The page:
Critics: DADT Report Glossed Over Soldiers' Fears of an Open Military

Conservatives have criticized the Department of Defense report, released on the eve of today's congressional hearing, for "glossing over" soldiers' apprehensions and skirting the issue.

When releasing the 257-page report, called the Comprehensive Review of the Issues Associated with a Repeal of Don't Ask, Don't Tell, Defense Department General Counsel Jeh Charles Johnson and Army Gen. Carter Ham said it reveals a military climate that is favorable to homosexual servicemen and women serving their country openly.

Gen. Ham summarized the report Tuesday saying, "Based on all we saw and heard, our assessment is that, when coupled with the prompt implementation of the recommendations we offer below, the risk of repeal of Don't Ask, Don't Tell to overall military effectiveness is low."

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The report summarized surveys that questioned 115,052 service members from the U.S. Marines, Army, Navy, Air force, Army Reserves and Coast Guard.

According to the document's executive summary, survey questions consistently showed that 50 to 55 percent of servicemen and women felt that the DADT repeal would have a mixed to neutral effect on soldiers. Another 15 to 20 percent felt there would be a positive effect, and 30 percent felt that it would have a negative effect.

Over 90 percent of service members responded that they felt very good to neutral about their ability to work together with openly gay and lesbian soldiers.

Additionally, 69 percent of respondents acknowledged that they had served closely with a "closeted" homosexual co-worker at some point in their career. Those who reported having that experience described it as having been very good to neutral.

However, critics say the summaries of the survey data have been skewed because "equally positively and negatively" (or mixed) answers and "no effect" responses have been summed together with "positively or very positively" answers to report large favorable reactions to the questions.

Carrie Gordon Earll of policy group Citizen Link commented, "It's a grouping to say that results are positive [when they are not]."

A closer look at the report reveals that nearly 60 percent of combat Marine soldiers said it would affect them negatively to very negatively if they had to work with an openly gay solder in their immediate unit. Similarly, the majority of all Army, non-combat Marine and combat Army respondents also said they would be negatively to very negatively affected by having to work with openly homosexual unit members.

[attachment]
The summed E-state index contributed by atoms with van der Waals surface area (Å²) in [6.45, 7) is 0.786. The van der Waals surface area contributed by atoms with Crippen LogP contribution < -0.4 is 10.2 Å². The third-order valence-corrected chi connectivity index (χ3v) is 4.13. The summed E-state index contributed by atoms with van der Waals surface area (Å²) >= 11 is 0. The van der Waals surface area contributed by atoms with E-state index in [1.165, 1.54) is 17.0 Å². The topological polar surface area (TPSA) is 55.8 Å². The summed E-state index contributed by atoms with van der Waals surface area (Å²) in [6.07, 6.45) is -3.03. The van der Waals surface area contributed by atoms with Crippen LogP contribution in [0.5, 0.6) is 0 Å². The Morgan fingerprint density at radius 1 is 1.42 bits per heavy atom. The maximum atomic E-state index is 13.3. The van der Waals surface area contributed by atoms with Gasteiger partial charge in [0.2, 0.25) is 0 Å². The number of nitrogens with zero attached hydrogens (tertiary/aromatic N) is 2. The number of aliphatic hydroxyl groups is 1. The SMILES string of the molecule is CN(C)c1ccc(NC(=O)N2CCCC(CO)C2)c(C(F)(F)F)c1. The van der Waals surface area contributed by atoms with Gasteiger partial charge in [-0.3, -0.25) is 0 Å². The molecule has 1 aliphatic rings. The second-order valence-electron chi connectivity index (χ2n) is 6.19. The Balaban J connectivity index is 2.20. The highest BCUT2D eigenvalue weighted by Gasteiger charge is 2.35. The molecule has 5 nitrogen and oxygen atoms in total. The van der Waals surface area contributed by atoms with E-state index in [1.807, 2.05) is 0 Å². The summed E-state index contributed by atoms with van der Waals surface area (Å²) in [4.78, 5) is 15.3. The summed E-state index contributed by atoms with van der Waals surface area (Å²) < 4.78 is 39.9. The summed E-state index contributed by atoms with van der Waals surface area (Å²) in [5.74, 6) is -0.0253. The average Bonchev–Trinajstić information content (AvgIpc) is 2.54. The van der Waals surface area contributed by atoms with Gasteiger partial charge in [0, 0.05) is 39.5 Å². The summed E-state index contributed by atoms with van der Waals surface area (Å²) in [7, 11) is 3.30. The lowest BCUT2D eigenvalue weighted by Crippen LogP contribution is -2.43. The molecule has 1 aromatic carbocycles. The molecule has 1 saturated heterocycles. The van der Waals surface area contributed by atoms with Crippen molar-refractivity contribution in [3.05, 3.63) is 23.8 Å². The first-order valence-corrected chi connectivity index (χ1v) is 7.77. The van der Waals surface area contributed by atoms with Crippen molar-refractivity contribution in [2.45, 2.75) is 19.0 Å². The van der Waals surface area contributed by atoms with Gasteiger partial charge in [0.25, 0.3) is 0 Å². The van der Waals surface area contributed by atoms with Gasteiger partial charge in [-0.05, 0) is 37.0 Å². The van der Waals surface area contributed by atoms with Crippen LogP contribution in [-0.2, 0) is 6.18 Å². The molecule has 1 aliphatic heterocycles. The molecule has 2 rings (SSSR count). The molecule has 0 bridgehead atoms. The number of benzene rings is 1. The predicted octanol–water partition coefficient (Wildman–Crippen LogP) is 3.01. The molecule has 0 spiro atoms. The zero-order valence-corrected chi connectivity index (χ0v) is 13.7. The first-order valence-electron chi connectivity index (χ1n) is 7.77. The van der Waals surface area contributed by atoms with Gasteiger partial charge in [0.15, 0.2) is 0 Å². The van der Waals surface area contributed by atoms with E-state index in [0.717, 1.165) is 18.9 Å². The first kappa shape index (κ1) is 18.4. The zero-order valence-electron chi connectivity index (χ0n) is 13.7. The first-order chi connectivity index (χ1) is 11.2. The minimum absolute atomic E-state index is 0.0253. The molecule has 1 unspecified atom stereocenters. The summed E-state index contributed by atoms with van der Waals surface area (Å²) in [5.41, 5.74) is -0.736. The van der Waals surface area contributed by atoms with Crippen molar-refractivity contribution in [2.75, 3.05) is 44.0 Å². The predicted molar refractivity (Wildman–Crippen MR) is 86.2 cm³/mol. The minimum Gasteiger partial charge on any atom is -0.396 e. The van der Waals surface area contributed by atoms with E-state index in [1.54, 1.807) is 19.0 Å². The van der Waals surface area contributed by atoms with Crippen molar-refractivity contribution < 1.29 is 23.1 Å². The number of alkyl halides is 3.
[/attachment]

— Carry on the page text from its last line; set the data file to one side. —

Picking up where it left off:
Additionally, accounts of open floor discussions found, "Repeatedly, we heard service members express the view that 'open' homosexuality would lead to widespread and overt displays of effeminacy among men, homosexual promiscuity, harassment and unwelcome advances within units, invasions of personal privacy, and an overall erosion of standards of conduct, unit cohesion, and morality."

Nevertheless, the report concluded, "Based on our review, however, we conclude that these concerns about gay and lesbian service members who are permitted to be 'open' about their sexual orientation are exaggerated, and not consistent with the reported experiences of many service members."

Earll said she is not surprised that the report has been summarized to show a favorable climate for an open military. "We expected that would be the case since that's what President Obama wants," she replied.

As the report noted, Obama stated in a State of the Union address that DADT "denies gay Americans the right to serve the country they love because of who they are." The president has repeatedly called for a legislative end to DADT.

As a result, Earll said the survey wording was crafted as though the 1993 policy was already repealed. None of the questions directly asked soldiers if they wanted the DADT repealed.

Regarding the overwhelming positive response to the question about working together with openly gay soldiers, Earll noted, "These are people who work in the dessert in a fox hole. Of course they're going to make it work."

 The Family Research Council faults the DOD's lackadaisical attitude toward the July and October leaks for the report's "compromised" outcome.

In a November 11 statement, FRC President Tony Perkins urged the commission undertaking the report to "launch an immediate investigation into the source of these leaks, which have seriously damaged the credibility of the [Comprehensive Review Working Group]'s process."

"The fact there were leaks means that there were people who want a repeal," Earll agreed.

She fears that soldiers' concerns are being "glossed over."

The FRC is now urging Congress to consider the shortcomings of the report in addition to the report's findings. In a statement released Tuesday, Perkins stated, "Congress should hold extensive hearings on this topic, on both the findings and methodological weaknesses of this report, before taking any action to overturn current law. No level of risk should be acceptable merely to advance a radical social agenda."

The Senate Armed Services Committee is scheduled to hold a hearing to review the Pentagon report beginning Wednesday.

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